Further, that Youngkin, in his quarrel with the community college system over the selection of a new chancellor, is signaling he wants greater control over Virginia’s historically independent public colleges and universities — long partners to business and magnets for economic growth — should be an alarm that the preferred remedy to a perceived leftward drift on campus is a hard-right hammer wielded top-down.
This has implications for the nuclear arms race that is the competition among states for new or expanded corporate investments and is arguably more about attracting talent — white and non-white, straight and LGBTQ — to a workplace that, because of the coronavirus pandemic, is now actual and virtual.
Talent migrates to Virginia, where — even as more people move out than move in — the majority of residents are non-natives. And not just because it is in the immediate orbit of Washington, D.C. This accident of geography powers the state’s economy — one in three dollars can be attributed to federal largess. Location also ensures Virginia ready access to the venerable capital hubs of the Northeast and new manufacturing centers of the South.
But to attract and keep talent demands a welcoming social environment, reliable schools, an unmatched quality of life and affordability, measured, in part, by predictable taxes. Virginia ranks 34th among states in tax burden, according to WalletHub.
Even Youngkin, whose tax-cut package triggered the continuing House-Senate impasse on spending, admits his proposal to temporarily suspend fuel taxes won’t save inflation-jittery Virginians much money. That he recognizes this is a sure sign Virginians do, and that they understand record gas prices are a result of circumstances beyond their control, such as the Russian invasion of Ukraine, a production decline because of COVID-19, and rising demand attributed to job gains that have more people driving.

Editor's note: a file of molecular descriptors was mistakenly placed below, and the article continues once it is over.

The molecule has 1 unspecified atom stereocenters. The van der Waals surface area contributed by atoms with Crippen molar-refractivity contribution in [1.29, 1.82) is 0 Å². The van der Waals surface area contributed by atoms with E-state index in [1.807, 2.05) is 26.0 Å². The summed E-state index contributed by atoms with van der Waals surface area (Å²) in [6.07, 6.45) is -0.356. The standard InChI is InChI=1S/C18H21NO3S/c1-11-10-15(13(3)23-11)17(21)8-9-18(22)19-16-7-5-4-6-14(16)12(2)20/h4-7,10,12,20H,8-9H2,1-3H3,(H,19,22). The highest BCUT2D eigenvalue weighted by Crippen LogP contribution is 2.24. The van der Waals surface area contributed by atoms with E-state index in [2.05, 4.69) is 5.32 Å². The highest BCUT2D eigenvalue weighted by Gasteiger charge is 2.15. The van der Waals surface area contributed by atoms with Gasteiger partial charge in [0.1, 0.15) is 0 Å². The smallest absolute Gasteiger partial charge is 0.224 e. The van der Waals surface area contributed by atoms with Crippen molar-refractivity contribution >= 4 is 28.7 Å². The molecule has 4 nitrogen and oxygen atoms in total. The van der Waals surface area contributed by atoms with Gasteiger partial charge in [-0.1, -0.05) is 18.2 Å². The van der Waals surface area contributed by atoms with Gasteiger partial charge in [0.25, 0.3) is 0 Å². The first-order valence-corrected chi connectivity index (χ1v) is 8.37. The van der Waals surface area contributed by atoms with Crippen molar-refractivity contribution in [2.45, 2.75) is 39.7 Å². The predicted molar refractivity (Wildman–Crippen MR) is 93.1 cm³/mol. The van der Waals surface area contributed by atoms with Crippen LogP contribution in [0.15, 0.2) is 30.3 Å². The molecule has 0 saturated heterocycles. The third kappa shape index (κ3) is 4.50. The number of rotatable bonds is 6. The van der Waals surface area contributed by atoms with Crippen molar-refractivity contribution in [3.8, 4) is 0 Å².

Another important factor in preserving the Virginia brand: the company the state keeps. That it’s courting the Washington Commanders football team with a $350 million scheme for a taxpayer-subsidized stadium in Northern Virginia might have been a point of pride were it not the club’s seamy image, controversial management and tin ear. Put another way: These are not people most of us would want in our neighborhood.
A U.S. House committee is investigating the NFL’s response to allegations of sexual harassment within the Commanders organization, focusing on, among others, majority owner Dan Snyder, who long resisted dropping the team’s former name — one viewed as demeaning of Native Americans. The inquiry is expanding to include possible financial improprieties by the team, The Washington Post reported Friday.
This romancing of the Commanders, the second by Virginia since the 1990s, should be viewed with skepticism if only as a business venture. Pro sports teams are notorious for severing ties to communities, especially if a sweeter, publicly financed deal comes along. Richmond’s getting a bitter taste of this with the Commanders’ anticipated plan to end its summer training camp in the city, which annually stroked a check to the team for $500,000 to practice at a facility paid for with $10 million in loans.
Fiscal discipline — under Democrats and Republicans, liberals and Republicans — is another feature of the Virginia brand.
Contact Jeff E. Schapiro at (804) 649-6814 or [email protected] Follow him on Facebook and on Twitter, @RTDSchapiro. Listen to his analysis 7:45 a.m. and 5:45 p.m. Friday on Radio IQ, 89.7 FM in Richmond and 89.1 FM in Roanoke, and in Norfolk on WHRV, 89.5 FM.